In our pre-sale due diligence, where appropriate, we ask clients whether the land being sold has been “opted to tax”. Very often clients are puzzled by this query and so in this short article I hope to clarify what we mean when we ask this question and what opting to tax is.
Value Added Tax (VAT) does not automatically apply to the purchase or rental of land, although in a few cases (such as in the sale of newly built commercial properties) the seller must impose the standard rate of VAT (which is currently 20%). In the case of other property transactions involving commercial and sometimes rural property, a seller may have chosen to opt to tax the land and hence on sale will have to charge VAT on the price of the land being sold. In choosing to opt to tax the land the seller will be able to recover any VAT they have paid on goods or services relating to that property. We are more likely to see land that has been opted to tax in land and farming transactions where there has been diversification and/ or where building costs have been involved.
This article is not about how to opt to tax but seeks to highlight what is meant by opting to tax is and why it is vital that the solicitors and land agents know if land has been opted before it is put on the market. It is essential quite simply because VAT will have to be charged on the price of any land or buildings that are opted to tax and purchasers need to know that they will need to pay this extra cost. The option to tax does not follow the property and a purchaser will need to decide whether or not to opt to tax themselves to enable the VAT to be recovered (opting to tax may not always be appropriate for a purchaser).
Clients sometimes say they do not know if the land has been opted to tax and confuse this with a query about whether their business is registered for VAT. Once a decision has been made to opt the land to tax VAT must be added to a sale price or rent and formal notification must be made to HM Revenue & Customs (HMRC). This is normally dealt with by the seller’s accountant or tax adviser. The seller or their accountant should therefore know if land has been opted to tax and have a record of correspondence with HMRC.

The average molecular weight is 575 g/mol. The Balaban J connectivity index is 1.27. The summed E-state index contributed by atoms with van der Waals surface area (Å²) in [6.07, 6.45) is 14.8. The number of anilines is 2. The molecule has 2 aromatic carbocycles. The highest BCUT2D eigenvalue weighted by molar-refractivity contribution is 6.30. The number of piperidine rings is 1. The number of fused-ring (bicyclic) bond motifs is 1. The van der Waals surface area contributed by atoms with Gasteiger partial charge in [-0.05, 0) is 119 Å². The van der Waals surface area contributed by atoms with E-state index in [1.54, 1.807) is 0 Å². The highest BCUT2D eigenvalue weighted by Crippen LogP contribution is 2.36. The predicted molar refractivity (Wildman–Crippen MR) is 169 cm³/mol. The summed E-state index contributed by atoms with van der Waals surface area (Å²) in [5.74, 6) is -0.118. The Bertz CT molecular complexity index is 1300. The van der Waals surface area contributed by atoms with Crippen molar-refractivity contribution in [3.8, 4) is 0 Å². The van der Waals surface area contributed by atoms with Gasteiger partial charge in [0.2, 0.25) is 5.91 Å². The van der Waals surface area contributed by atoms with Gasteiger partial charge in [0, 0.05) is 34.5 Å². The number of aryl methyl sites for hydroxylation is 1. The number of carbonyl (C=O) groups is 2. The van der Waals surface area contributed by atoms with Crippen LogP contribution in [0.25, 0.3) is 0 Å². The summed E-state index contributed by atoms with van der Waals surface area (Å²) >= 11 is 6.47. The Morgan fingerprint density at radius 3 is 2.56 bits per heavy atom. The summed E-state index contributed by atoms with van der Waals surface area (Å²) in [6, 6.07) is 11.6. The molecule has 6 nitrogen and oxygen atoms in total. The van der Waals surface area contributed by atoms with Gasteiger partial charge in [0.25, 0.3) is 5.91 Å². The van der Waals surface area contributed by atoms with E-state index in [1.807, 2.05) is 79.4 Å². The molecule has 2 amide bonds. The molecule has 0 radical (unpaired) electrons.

Another issue that solicitors and land agents may need to consider at the pre-sale stage, is whether a property sale can be treated as the ‘transfer of a business as a going concern’ (TOGC). If for example a commercial property is being sold that has tenants in situ with an existing lease this may be a TOGC.
Such sales do not attract VAT, although a number of conditions need to be met for the sale to be a TOGC. For example, if the seller is registered for VAT and has opted to tax the building the buyer must do the same and the option to tax must be received by HMRC by the date of transfer. Where there is a potential sale of a TOGC your solicitor will liaise with your accountant as to whether the sale should be conducted in this way and appropriate clauses should be inserted into the contact to ensure that the tax issues are dealt with accordingly.
The purchase of residential properties and the purchase of certain properties for charitable use may either be exempt or subject to VAT at the zero rate.
I hope that this article clarified the position but if you need more information or have any queries please contact Linsey Barclay-Smith or our Tax Director, Alison Pryde who will be happy to assist you.
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